first_img You Might Like FINDING ROOTS The woodcarvings of the late Robert Pugh Windham are featured in “The Roots Exhibit: Late Artists of Pike County” at… read more Pike County Sheriff’s Office offering community child ID kits Sponsored Content Plans underway for historic Pike County celebration Latest Stories Book Nook to reopen Around the WebMd: Do This Immediately if You Have Diabetes (Watch)Blood Sugar BlasterIf You Have Ringing Ears Do This Immediately (Ends Tinnitus)Healthier LivingHave an Enlarged Prostate? Urologist Reveals: Do This Immediately (Watch)Healthier LivingWomen Only: Stretch This Muscle to Stop Bladder Leakage (Watch)Healthier LivingRemoving Moles & Skin Tags Has Never Been This EasyEssential HealthRemember Them? I’m Sure Their New Net Worth Will Leave You SpeechlessbradofoThe content you see here is paid for by the advertiser or content provider whose link you click on, and is recommended to you by Revcontent. As the leading platform for native advertising and content recommendation, Revcontent uses interest based targeting to select content that we think will be of particular interest to you. We encourage you to view your opt out options in Revcontent’s Privacy PolicyWant your content to appear on sites like this?Increase Your Engagement Now!Want to report this publisher’s content as misinformation?Submit a ReportGot it, thanks!Remove Content Link?Please choose a reason below:Fake NewsMisleadingNot InterestedOffensiveRepetitiveSubmitCancel Next UpThe Poarch Creek Indian Powwow Club of Atmore concluded a day of dancing at Goshen Elementary School. The Club performed earlier at Banks and Pike County elementary schools.However, their dances were as high energy at the close of the school day as they were at the beginning.“These dancers practice and practice,” said Larry Flurnoy, who called the performance. “They work really hard. The dances take a lot of energy so they have to be able to dance and dance some more. The dancers love what they do. They are a select few.” Powwow club visits local schools MondayThe tom-tom-tom of the drums of America’s Native Indians took on new meaning for the students as Goshen Elementary School Monday. Published 5:54 pm Monday, November 18, 2013 Email the authorcenter_img Troy falls to No. 13 Clemson By Jaine Treadwell “The traditional dancer brings back the story to the village of what happened on the battleground or the hunt,” Flurnoy said. “The jingle dance is done to retell the long ago story of a Native American who was very sick. His daughter was told that, if she could make a dress that sounded like rain, her father would get well. She made a dress of with 365 jingles that sounded like rain. The jingles represent the 365 days of the year and remind of her father’s return to good health.”The Poarch Creek Indian Powwow Club has a member of royalty among them. Madison McGhee is the junior princess and she performed a cloth dance for the students.The dancers ended their performance with a fancy dance in which the dancers are dressed in the fanciest of fancy costumes and perform a fast and furious dance.Flurnoy said the Club members elected to design and make their own costumes and commented on the originality and uniqueness of their work.“The dancers learn their dances from older dancers,” he said. “It is an honor to be asked to teach a dance and it is an honor to teach.”Pam Franklin, Pike County instructional support specialist, expressed appreciation to the members of the Poarch Creek Indian Powwow Club for their performance.“This was an opportunity for our students to be exposed to the songs and dances of our Native Americans and to be exposed to the Native American culture,” she said. “They are now more aware of our Native American culture and it’s more real to them. This performance was unique and very special.” Print Article Flurnoy said the dancers must maintain a high grade point average and have the desire and dedication to carrying on the dance traditions of the Poarch Creek Indians.Eight members of the Poarch Creek Indian Powwow Club performed different categories of dances, including the grass dance, the chicken dance, a traditional dance, the jingle dance, the cloth dance and the fancy dance.“The grass dance is the first dance the Native Americans do,” Flurnoy said. “It is done to beat down the grass and form a circle for the other dances.”The chicken dance mimics the prairie chicken and is a fun, high-energy dance that is a favorite among the young men. By The Penny Hoarder CULTURAL KNOWLEDGE The Penny Hoarder Issues “Urgent” Alert: 6 Companies… Remember America’s heroes on Memorial Daylast_img read more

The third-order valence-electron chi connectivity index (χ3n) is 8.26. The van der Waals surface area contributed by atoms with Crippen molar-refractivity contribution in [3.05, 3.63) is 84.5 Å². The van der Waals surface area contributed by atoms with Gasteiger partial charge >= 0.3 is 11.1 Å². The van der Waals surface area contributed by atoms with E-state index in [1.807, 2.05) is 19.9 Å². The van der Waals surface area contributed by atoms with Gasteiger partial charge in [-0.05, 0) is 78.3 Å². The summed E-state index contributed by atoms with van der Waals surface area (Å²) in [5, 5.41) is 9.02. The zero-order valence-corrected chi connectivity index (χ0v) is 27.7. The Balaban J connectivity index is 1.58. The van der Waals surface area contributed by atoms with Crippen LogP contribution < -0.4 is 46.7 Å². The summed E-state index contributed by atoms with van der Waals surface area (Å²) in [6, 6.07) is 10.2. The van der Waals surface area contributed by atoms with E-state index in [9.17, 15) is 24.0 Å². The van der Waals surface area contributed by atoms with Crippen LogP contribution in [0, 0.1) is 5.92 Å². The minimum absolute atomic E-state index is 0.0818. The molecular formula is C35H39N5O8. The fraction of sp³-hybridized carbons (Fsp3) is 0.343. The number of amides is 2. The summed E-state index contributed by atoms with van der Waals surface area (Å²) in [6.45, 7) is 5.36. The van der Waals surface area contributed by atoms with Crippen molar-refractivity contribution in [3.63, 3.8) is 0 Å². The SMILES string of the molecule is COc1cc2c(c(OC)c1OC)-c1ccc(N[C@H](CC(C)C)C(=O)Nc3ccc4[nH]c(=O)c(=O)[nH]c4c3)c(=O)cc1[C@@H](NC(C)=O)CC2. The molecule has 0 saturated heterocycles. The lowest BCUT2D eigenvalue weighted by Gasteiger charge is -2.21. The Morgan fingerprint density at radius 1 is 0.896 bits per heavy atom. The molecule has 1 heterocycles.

Somali Sufis: The Group Is Now Making a Comeback